As we move forward in creating a strong culture of Gentleness let us always focus on the good of the people we serve, learning how we can assist them and support them to grow and mature in their lives. Also may we learn the art of balance between gentleness and teaching.

– Darcy VanLoon, Mentorship & Support Specialist

To truly promote a culture of gentleness one must apply it to all relationships in their life.

The nature of  the job at Creative Options Regina inspires  its employees to “take their work home with them”. It is my view that an ideal support at COR nourishes a culture of gentleness  in all facets of their life, not just when they’re on the clock at COR. Personally, I maintain a culture of gentleness in my life by applying gentle teaching principles to everyday relationships, and by persistent self development.

I firmly believe that gentle teaching is a mindset that one sees the world through. Although I feel that the pillars of gentle teaching are innate to me, there are always ways to improve and broaden ones understanding. Reading books about neuro-science and psychology has given me a much better understanding of myself, and hence others around me. I’ve learnt that you cannot truly understand others if you do not know yourself. The nature of my degree at the U of R has also contributed to my self growth at COR. The main objective of the inclusive education classes that I have taken is to provide people with intellectual disabilities the means  they need to succeed; many of these skills transfer over to my work at COR. Lastly, and most importantly, to improve my ability to create a culture of gentleness, I work on myself through introspection. For me it is as simple as writing thoughts, new knowledge, and questions down in a journal. This allows me to organize my thoughts and be able to focus on what is important when I am supporting.

As I mentioned above, to truly promote a culture of gentleness one must apply it to all relationships in their life. Naturally I apply what I have learned from gentle teaching trainings in my everyday interactions with the man I support, however, I am proud to say that I take my work home with me. I have used GT techniques to navigate my way through my relationships with family and friends. My relationship with my loved ones is one specific example where GT techniques have dramatically impacted my life. This way of life has enabled me to help a loved one through depression at a time when I was at a loss for what to do. I went from being just another person in their life, to being their mentor.

Personally I maintain a culture of gentleness in my life by applying gentle teaching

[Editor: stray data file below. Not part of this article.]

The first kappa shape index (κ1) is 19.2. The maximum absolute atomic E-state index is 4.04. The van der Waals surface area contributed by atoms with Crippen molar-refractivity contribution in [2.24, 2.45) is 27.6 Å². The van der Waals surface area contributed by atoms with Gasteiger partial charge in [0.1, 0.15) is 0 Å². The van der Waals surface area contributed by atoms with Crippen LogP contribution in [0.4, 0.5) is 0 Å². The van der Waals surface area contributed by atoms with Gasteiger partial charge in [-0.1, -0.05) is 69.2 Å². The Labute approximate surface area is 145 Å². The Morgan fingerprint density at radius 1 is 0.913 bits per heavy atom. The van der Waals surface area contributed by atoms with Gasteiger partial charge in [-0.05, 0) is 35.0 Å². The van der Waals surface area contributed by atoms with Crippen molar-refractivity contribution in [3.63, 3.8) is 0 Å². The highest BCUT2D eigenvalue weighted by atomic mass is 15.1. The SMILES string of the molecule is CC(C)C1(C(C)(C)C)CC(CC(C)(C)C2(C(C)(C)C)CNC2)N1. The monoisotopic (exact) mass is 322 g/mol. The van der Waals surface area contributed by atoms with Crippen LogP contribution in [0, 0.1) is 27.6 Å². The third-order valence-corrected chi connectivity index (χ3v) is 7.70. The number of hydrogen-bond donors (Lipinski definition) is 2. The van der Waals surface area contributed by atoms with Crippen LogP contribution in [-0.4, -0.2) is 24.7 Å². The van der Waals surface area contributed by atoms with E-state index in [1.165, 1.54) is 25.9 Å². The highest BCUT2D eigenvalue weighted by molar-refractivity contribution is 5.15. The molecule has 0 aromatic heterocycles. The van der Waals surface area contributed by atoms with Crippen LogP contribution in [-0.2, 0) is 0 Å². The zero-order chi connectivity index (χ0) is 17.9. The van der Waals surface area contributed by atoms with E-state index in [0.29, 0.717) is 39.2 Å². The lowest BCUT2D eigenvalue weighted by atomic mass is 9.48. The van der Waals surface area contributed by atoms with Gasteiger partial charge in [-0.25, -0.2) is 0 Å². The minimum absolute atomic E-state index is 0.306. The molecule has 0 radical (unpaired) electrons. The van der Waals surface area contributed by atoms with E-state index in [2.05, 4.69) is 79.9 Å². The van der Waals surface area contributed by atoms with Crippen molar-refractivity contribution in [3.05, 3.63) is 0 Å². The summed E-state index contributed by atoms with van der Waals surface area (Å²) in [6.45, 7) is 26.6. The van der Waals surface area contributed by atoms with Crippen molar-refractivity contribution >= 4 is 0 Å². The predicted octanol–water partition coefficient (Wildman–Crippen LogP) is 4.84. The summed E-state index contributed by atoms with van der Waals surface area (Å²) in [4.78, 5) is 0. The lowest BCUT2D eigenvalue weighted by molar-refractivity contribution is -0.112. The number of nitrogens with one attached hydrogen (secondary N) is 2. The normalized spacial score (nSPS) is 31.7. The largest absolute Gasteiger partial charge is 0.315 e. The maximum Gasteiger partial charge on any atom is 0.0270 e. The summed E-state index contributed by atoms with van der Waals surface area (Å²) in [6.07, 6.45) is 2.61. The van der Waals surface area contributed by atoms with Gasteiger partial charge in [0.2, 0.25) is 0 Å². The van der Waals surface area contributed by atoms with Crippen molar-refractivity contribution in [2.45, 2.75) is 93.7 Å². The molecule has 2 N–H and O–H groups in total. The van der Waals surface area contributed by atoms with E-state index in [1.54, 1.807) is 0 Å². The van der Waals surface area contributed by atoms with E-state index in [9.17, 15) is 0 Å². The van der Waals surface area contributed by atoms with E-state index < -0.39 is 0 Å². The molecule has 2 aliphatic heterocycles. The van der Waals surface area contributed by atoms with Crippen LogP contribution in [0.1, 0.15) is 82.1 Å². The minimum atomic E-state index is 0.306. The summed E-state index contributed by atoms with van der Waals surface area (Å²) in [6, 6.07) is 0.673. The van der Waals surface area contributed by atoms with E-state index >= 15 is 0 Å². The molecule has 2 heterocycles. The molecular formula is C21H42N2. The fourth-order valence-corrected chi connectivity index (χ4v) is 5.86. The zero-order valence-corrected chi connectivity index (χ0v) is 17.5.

Upon doing my internship last fall at a community school, I quickly realized that the school setting was also a place where gentle teaching has great value. Being a community school, many of the students attending came from “rough homes”. My knowledge from COR enabled me to form meaningful relationships with my students. They were excited to come to school, and so was I. Being at school was home for many of the kids that I taught; I was the only stable adult in their lives. Were it not for gentle teaching I likely would have just been “another adult” to these students and squandered the opportunity to be a positive influence in their lives. Yet, with gentle teaching, I found I was being my candid self in front of the class, staying after school on my time to talk with the kids, and attending their events that they were passionate about such as sports, band and drama. I was completely invested in their lives.

The last facet of my life (and where it all started) where I promote a culture of gentleness is my relationship with the man I support. I often wonder whether he promotes a culture of gentleness in my life or I do his. Either way, I love the guy to death. He has been in my life for two years and he has become a brother to me. I’ve seen our relationship evolve from an awkward “get to know you” stage, to now, where we crack jokes and laugh our butts off. I feel like I can do and say anything at this point in the game with him. I trust him wholeheartedly and that trust is reciprocated. When he is upset I tackle his problems head on, I want him to be bigger than his fears and anxieties. I push him to be the best person that he can be. In any situation the end choice is always his; but you can bet that I’m challenging him improve the whole time. His growth in the past two years is astounding, it has been an absolute joy to watch him progress from one milestone to the next. In his life I switch between the roles of being his friend, family member, and motivator; it is a responsibility that I do not take lightly. My role in his life is ever changing as he becomes more independent, I promote a culture of gentleness in his life by actively listening and evaluating him, thereby providing the most effective support that he needs to succeed.

Creating and maintaining a culture of gentleness strictly within the individual I serve is a flawed mentality. To truly be an agent of gentleness one has to apply it to every area of their life. In doing this, I have found that each circle in my life feeds off of one another. Instead of feeling drained after a day with the students, I feel energetic and fulfilled, ready to support, and vice versa. At this point in my life I know one thing to be wholly true: My career will revolve around being in the “people business”. Gentle Teaching has proven to be a significant influence on me throughout day to day life in the early stages of my career. Without it I cannot say that I would be enjoying the successes that I am experiencing today.

 

Matt, COR Support